Saturday, January 22, 2011

The Mélenchon Candidacy

I confess to a guilty pleasure: I enjoy French demagoguery. Perhaps it's because French isn't my mother tongue. There's a certain thrill in grasping the demotic register, and the virile bass tonality masks the monotony of the content. Jean-Luc Mélenchon has a style that combines a certain old-leftist grandiloquence with flashes of colicky anger. His hyperbole could fill textbooks:

Je redis que le FMI est une organisation internationale vouée à organiser la famine, le désordre et le démantèlement de l'Etat. Avec DSK, le PS s'enfonce dans l'impasse", insiste M. Mélenchon.
The IMF seems to be the designated whipping boy of this moment in French politics, no doubt because Dominique Strauss-Kahn became its head with Sarkozy's backing. In my youth, the role now assigned to the IMF was filled by the Trilateral Commission. For some, the ills of capitalism must be imputable to some identifiable central agency in order to achieve the requisite degree of monstrousness. The truth, that the vices as well as the virtues of capitalism can be attributed precisely to the fact that it is a body without a head, a marvel of coordination without central control, was known to Adam Smith as well as Marx. But this truth is of no use for the dramaturgy on which Mélenchon's rhetoric draws. For some reason I'm reminded of Fritz Lang's film, "The Testament of Dr. Mabuse." For those who want the longer version of Mélenchon's views, his blog is a good place to start. His written style is more in the grand manner, nourished by the great myths of revolution and national liberation. Here is a sample (on the revolution in Tunisia):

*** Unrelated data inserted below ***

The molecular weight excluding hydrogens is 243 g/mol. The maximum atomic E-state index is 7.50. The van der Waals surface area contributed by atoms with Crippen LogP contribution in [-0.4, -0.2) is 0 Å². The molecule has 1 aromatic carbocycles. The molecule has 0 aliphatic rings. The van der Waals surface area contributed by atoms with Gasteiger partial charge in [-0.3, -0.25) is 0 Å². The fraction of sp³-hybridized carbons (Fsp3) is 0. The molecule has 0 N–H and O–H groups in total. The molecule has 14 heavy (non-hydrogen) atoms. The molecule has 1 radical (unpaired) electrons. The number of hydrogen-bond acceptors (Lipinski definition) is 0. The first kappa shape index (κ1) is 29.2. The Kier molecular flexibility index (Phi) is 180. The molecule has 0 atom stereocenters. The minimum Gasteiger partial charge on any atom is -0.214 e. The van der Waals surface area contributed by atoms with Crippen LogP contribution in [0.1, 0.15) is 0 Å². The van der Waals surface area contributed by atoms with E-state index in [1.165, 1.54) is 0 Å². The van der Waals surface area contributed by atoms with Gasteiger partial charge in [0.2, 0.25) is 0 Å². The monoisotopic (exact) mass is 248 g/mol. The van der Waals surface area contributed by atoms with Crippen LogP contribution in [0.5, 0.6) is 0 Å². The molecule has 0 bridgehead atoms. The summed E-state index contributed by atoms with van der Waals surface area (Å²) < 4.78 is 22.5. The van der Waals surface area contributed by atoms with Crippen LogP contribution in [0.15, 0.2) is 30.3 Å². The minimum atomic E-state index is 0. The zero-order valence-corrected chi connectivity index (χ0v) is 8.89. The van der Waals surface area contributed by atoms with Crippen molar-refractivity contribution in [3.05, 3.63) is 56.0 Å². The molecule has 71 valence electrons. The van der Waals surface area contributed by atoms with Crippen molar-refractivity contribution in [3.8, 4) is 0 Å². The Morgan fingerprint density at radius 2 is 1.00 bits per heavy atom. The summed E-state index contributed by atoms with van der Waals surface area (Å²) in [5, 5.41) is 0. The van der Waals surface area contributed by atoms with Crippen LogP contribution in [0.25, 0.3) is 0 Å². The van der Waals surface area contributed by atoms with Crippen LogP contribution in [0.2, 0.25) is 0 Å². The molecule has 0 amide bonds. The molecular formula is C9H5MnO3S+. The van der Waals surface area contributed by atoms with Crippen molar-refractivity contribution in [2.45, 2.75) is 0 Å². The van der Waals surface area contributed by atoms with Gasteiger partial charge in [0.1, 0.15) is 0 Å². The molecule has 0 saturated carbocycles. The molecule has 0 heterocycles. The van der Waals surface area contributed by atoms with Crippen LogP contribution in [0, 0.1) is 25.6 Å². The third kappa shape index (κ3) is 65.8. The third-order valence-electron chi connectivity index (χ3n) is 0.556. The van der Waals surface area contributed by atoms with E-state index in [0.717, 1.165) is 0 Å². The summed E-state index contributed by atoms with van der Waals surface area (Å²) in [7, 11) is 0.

Nul n’est plus légitime au pouvoir, quelles que soient ses difficultés, qui a fait tirer l’armée contre le peuple. L’usage de l’armée contre le peuple marque la ligne de partage dont aucun pouvoir ne revient sans s’être transformé en autre chose. Ben Ali le savait. Et comme il était irréel de l’entendre parler de cesser les tirs « à balle réelle », façon d’avouer qu’ils étaient autorisés auparavant et donc froidement délibérés.

Thank You

If you check the little counter under "Site Statistics" in the right-hand column, you'll see that sometime today or tomorrow this blog will pass the milestone of half a million page views. I had no idea when I began that I would persist this long (nearly 3 1/2 years now) or reach this large an audience. I am grateful to all of you who read the blog, especially to the happy few who have been here since the beginning. I don't promise to continue forever, but I think you can count on my being here at least until the 2012 elections. After that, it will be time to reassess. Thanks for reading, and special thanks to those of you who have taken the time to comment, send leads, or point me toward sources of information.

Baby Doc vs. Ben Ali

France recently refused asylum to fleeing Tunisian dictator Ben Ali. Baby Doc Duvalier, who has now returned to Haiti ("just when you thought things couldn't get any worse," said one Haitian), was luckier: France sheltered him for twenty-five years, despite his being "un étranger en situation irregulière."

Mélenchon, Le Pen, and Plantu

Yet another mini-brouhaha (and thanks again to Bernard Girard).